If it rhymed easier, “You don’t remake a classic John Wayne movie” might have squeezed in after “You don’t tug on Superman’s cape” in Jim Croce’s hummable cautionary tale. The cinematic equivalent of a fish’s bicycle, those writin’ and directin’ Coen brothers’ choice to revisit True Grit seemed at best unnecessary and at worst an act of art house hubris. Surely they would weave their patented avant garde nihilism or black-hearted humor into it, sullying the whole affair.
Nah. Turns out, they just wanted to make a kick-ass Western … and they did that and then some.
True Grit is the leanest cut of film meat you’re likely to chew. Trimmed of all expository fat, we open with precocious-bordering-on-bitchy, 14-year-old Mattie Ross (Hailee Steinfeld) as she tries to hire a bounty hunter to find her father’s murderer, Tom Chaney (Josh Brolin). She’s referred to Rooster Cogburn (Jeff Bridges), a one-eyed drunk who cracks nothing but one-liners and whiskey bottles. Although he likes to keep his work as solitary as his eye, Rooster is joined by the insistent Mattie and Texas Ranger LaBoeuf (Matt Damon), the first cowboy fop in screen history.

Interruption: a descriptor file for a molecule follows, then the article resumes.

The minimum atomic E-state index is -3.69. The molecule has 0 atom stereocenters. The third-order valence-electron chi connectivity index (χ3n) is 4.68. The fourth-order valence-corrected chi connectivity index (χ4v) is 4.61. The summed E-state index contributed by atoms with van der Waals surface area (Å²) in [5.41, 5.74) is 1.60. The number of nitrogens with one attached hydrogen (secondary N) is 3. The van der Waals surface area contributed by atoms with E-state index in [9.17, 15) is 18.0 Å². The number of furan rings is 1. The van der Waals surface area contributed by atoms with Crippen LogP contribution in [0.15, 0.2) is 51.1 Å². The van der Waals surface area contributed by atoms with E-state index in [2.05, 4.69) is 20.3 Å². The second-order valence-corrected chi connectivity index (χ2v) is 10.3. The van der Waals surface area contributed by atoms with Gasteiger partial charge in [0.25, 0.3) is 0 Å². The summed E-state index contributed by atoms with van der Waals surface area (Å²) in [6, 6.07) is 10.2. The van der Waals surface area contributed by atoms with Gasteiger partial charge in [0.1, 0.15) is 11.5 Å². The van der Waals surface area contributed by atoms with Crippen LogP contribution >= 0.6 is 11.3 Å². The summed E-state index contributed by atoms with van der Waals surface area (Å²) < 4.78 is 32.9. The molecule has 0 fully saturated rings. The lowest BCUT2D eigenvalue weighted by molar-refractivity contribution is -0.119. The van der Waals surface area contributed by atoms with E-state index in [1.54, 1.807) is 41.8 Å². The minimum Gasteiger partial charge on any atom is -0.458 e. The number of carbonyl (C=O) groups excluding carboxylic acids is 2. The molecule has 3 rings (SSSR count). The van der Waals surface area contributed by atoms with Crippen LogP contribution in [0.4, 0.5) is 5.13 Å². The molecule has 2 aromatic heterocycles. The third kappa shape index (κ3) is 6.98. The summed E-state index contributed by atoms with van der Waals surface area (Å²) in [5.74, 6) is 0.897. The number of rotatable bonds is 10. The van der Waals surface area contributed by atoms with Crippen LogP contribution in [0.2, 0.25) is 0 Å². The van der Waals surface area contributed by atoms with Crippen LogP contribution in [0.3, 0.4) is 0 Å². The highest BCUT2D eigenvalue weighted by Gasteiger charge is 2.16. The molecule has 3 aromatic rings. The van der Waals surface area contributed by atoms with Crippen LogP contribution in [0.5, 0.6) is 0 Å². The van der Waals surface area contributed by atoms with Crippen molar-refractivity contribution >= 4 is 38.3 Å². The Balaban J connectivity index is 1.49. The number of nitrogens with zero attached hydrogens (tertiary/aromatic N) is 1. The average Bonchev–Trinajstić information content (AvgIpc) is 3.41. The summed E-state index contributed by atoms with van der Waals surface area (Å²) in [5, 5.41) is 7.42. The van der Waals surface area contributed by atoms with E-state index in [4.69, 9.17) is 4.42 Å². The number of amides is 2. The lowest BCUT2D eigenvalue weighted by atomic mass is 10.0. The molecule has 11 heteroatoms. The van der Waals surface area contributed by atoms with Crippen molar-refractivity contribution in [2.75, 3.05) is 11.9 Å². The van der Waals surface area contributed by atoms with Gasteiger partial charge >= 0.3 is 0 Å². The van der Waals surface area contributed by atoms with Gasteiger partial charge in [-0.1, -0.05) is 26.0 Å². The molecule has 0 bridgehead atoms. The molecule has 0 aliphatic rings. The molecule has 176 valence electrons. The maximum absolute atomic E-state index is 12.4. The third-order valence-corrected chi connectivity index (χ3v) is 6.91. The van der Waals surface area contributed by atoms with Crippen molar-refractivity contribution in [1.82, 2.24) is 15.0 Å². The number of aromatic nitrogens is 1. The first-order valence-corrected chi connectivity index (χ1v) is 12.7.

The reluctantly formed trio spends the remainder of the film hunting down Chaney and his boss, Lucky Ned Pepper (Barry Pepper), across unforgiving terrain while enduring even-less-forgiving observations from Rooster. Guns go bang, horses gallop and pulses pound, as the Coens remind everyone that the only truly American genre ain’t just still viable, it’s sorely missed.
Outdoing his work in last year’s Crazy Heart , Bridges is not “doing The Dude” again, nor is he aping Wayne. His Rooster is affable but manic, decidedly original and a hell of a lot of fun. Actually, those descriptions work pretty well for the movie as a whole. Bridges isn’t alone either, as Damon’s dandy cowpoke and Steinfeld’s endearingly angry woman-child aren’t just supporting characters, they’re two legs of the tripod on which the whole thing rests. Heck, the Coens didn’t even fall for the obligatory fetishizing of sprawling scenery, opting for tight shots with ample silence and falling snow.
True Grit is damn good, no-frills, boy-howdy, Western action at its finest. It’s neither meaningful nor important, but as it turns out, that was never the motivation for the remake. Turns out the answer to “Why remake True Grit ?” was simple: “Eh, why not?” It was just about crafting pure Americana entertainment, and boy did this Rooster hit his mark.
Grade = A-